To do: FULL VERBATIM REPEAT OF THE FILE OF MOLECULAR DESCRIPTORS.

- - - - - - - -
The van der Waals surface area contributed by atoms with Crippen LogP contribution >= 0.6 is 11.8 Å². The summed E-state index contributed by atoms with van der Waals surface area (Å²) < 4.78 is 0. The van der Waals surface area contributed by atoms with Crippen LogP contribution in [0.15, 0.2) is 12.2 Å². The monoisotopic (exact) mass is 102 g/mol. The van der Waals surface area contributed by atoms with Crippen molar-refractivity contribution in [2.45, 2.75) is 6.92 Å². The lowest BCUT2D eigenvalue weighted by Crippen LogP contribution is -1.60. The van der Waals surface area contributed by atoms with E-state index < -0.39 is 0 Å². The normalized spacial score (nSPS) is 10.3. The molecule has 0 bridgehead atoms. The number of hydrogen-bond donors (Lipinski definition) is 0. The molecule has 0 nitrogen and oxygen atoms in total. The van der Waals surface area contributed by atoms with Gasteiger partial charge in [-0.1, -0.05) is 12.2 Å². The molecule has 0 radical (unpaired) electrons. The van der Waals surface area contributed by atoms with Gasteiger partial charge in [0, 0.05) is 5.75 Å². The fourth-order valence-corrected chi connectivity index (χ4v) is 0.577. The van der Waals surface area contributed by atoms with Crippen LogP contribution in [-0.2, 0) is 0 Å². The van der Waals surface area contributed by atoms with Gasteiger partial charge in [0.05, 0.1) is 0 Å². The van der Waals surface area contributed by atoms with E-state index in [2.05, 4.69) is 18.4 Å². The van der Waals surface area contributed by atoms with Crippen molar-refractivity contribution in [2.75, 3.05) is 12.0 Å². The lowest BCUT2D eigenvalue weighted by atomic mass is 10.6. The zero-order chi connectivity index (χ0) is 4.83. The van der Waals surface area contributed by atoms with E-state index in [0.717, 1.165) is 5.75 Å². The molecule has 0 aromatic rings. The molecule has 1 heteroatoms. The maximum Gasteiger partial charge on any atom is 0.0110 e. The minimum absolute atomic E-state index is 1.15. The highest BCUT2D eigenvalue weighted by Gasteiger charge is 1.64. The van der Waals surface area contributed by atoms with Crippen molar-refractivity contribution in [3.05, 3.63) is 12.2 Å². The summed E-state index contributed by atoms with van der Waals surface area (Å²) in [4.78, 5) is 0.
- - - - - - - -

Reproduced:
The van der Waals surface area contributed by atoms with Crippen LogP contribution >= 0.6 is 11.8 Å². The summed E-state index contributed by atoms with van der Waals surface area (Å²) < 4.78 is 0. The van der Waals surface area contributed by atoms with Crippen LogP contribution in [0.15, 0.2) is 12.2 Å². The monoisotopic (exact) mass is 102 g/mol. The van der Waals surface area contributed by atoms with Crippen molar-refractivity contribution in [2.45, 2.75) is 6.92 Å². The lowest BCUT2D eigenvalue weighted by Crippen LogP contribution is -1.60. The van der Waals surface area contributed by atoms with E-state index < -0.39 is 0 Å². The normalized spacial score (nSPS) is 10.3. The molecule has 0 bridgehead atoms. The number of hydrogen-bond donors (Lipinski definition) is 0. The molecule has 0 nitrogen and oxygen atoms in total. The van der Waals surface area contributed by atoms with Gasteiger partial charge in [-0.1, -0.05) is 12.2 Å². The molecule has 0 radical (unpaired) electrons. The van der Waals surface area contributed by atoms with Gasteiger partial charge in [0, 0.05) is 5.75 Å². The fourth-order valence-corrected chi connectivity index (χ4v) is 0.577. The van der Waals surface area contributed by atoms with Crippen LogP contribution in [-0.2, 0) is 0 Å². The van der Waals surface area contributed by atoms with Gasteiger partial charge in [0.05, 0.1) is 0 Å². The van der Waals surface area contributed by atoms with E-state index in [2.05, 4.69) is 18.4 Å². The van der Waals surface area contributed by atoms with Crippen molar-refractivity contribution in [2.75, 3.05) is 12.0 Å². The lowest BCUT2D eigenvalue weighted by atomic mass is 10.6. The zero-order chi connectivity index (χ0) is 4.83. The van der Waals surface area contributed by atoms with E-state index in [0.717, 1.165) is 5.75 Å². The molecule has 0 aromatic rings. The molecule has 1 heteroatoms. The maximum Gasteiger partial charge on any atom is 0.0110 e. The minimum absolute atomic E-state index is 1.15. The highest BCUT2D eigenvalue weighted by Gasteiger charge is 1.64. The van der Waals surface area contributed by atoms with Crippen molar-refractivity contribution in [3.05, 3.63) is 12.2 Å². The summed E-state index contributed by atoms with van der Waals surface area (Å²) in [4.78, 5) is 0.